Enough for me

Here at Walkabout Studios, we don’t truck about with calendars. Well, we do, but only for unimportant things like reminders about the oft-ignored holidays, though when it comes to the important things like knowing when spring has arrived, we do it the old-fashioned way. Nope. we’re not talking about a Walkabouthenge (though that is a good idea, we’ll be looking into this,) but about the harbingers. And we have them, so go ahead and shift your wardrobe around – not the big piece of furniture, you can leave that where it is, but all those clothes inside it.

blossom on almond tree
That there is a blossom, one of over a dozen, on the almond tree. Last year I started spraying the cherry and almond trees with deer repellent early on, with the result that both trees did much better, and achieved more new growth, than ever before – it appears that the deer were nibbling away far more than I thought. So this winter I’ve been maintaining the treatment, and whether this is directly related or not, the almond tree is notably in bloom right now. Yes, this is early, as it is for most of the plants and trees that are budding out, but no arguments on this end.

Alongside the greenhouse is a slapdash structure that I’ve dubbed the adjunct greenhouse, using old window sashes and sheet plastic, housing a few of the potted plants we’re trying to protect from cold snaps. Yesterday when I noticed that the sheeting had slipped a bit from the wind, I straightened it out and disturbed this guy, tucked within the folds.

Carolina anole Anolis carolinensis eyeing photographer irritably
This Carolina anole (Anolis carolinensis) is the largest specimen found around Walkabout Estates – I’d seen him numerous times last year – and likes the greenhouse area. I’m considering this one ‘official,’ even though I’d photographed one twelve days previously, because this one had little benefit from the house heat; the other clearly lived in or around the access door to the crawlspace and water heater, which remains warmer than the surrounding areas.

Carolina anole Anolis carolinensis tucked into gap in doorframe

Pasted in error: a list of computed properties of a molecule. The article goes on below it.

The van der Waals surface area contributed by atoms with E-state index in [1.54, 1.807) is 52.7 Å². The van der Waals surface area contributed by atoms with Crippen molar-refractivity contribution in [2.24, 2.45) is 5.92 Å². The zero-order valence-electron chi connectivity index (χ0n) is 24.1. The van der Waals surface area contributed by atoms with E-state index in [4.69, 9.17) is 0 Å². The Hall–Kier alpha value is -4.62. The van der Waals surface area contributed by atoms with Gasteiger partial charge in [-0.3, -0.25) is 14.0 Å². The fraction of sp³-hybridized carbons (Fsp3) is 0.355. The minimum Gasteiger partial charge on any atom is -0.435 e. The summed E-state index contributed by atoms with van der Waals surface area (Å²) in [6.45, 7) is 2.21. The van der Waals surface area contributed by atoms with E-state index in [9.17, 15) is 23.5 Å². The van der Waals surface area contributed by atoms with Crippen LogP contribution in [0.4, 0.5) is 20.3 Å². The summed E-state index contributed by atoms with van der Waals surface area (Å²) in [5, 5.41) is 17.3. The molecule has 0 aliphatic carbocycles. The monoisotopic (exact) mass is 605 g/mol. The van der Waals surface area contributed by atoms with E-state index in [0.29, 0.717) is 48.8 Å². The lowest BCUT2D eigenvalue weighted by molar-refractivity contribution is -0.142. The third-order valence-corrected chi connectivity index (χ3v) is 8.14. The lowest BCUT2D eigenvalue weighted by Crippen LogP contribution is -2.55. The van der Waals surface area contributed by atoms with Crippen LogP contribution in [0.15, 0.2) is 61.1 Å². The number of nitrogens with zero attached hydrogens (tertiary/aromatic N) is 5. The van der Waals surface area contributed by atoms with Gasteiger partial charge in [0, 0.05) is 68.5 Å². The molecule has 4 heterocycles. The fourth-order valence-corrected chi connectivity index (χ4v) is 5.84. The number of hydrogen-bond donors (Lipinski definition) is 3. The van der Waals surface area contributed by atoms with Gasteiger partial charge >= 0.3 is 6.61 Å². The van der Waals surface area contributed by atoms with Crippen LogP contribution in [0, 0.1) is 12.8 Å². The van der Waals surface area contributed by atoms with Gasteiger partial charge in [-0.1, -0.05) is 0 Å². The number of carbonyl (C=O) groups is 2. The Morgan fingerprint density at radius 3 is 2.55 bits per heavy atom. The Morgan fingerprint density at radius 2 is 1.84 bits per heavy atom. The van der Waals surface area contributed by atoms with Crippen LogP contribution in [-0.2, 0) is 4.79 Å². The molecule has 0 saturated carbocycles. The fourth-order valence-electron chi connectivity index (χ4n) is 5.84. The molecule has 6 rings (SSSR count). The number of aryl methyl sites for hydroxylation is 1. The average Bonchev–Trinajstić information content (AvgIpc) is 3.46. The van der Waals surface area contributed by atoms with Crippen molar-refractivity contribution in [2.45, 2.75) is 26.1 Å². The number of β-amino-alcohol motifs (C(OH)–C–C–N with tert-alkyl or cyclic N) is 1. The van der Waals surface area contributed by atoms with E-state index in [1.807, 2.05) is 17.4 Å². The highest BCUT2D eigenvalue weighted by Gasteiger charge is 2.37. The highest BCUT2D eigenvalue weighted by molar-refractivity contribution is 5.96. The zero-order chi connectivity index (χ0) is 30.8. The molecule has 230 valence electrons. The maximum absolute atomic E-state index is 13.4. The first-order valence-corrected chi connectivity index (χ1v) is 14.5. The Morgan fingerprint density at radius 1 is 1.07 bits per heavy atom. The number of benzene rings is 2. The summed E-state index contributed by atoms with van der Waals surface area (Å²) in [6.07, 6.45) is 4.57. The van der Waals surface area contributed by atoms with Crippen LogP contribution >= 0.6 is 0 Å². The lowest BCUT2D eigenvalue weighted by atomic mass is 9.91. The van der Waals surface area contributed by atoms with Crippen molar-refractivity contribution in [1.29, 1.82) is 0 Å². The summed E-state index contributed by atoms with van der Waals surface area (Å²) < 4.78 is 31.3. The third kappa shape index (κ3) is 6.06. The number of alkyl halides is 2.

This is the gap along the edge of that door, and yes, it could use some more weatherstripping, but it only leads under the house and there’s plenty of insulation there, not to mention there are foundation vents along the walls, so it’s not exactly an energy loss. But the space is marginally warmer than the outdoors, plus a perfectly-sized gap for an anole, and this one (with one other at times last year) finds it a great place to nap. I just have to remember to check the door before I haul it open.

The green frogs (Lithobates clamitans,) as mentioned earlier, don’t indicate much, but while I was poking around late last night early this morning, this one was sitting on the edge of the backyard pond and so I crept in while it was dazzled by the headlamp.

green frog Lithobates clamitans near edge of pond at night
Its associate saw me approaching somehow and launched itself into the water, but this one remained motionless even as I crawled forward on my knees and elbows to less than a half-meter away – it’s probably used to this jazz by now.

However, none of those were what I was really after, nor the true sign of spring. It was warm enough this morning and I suspected that I might find one, but had largely given up, finding none in the usual spots. Then as I was checking the plants in the greenhouse (the real one,) I espied this guy through the glass on the outside.

juvenile green treefrog Dryophytes cinereus clinging to plastic panels of greenhouse
That’s a juvenile green treefrog (Dryophytes cinereus,) and the best indication of spring as far as I’m concerned, though I would have accepted a Copes grey treefrog as well. You can keep your equinoxes and official calendar days and robins and all that – it’s spring when the treefrogs say it is. Question it not.

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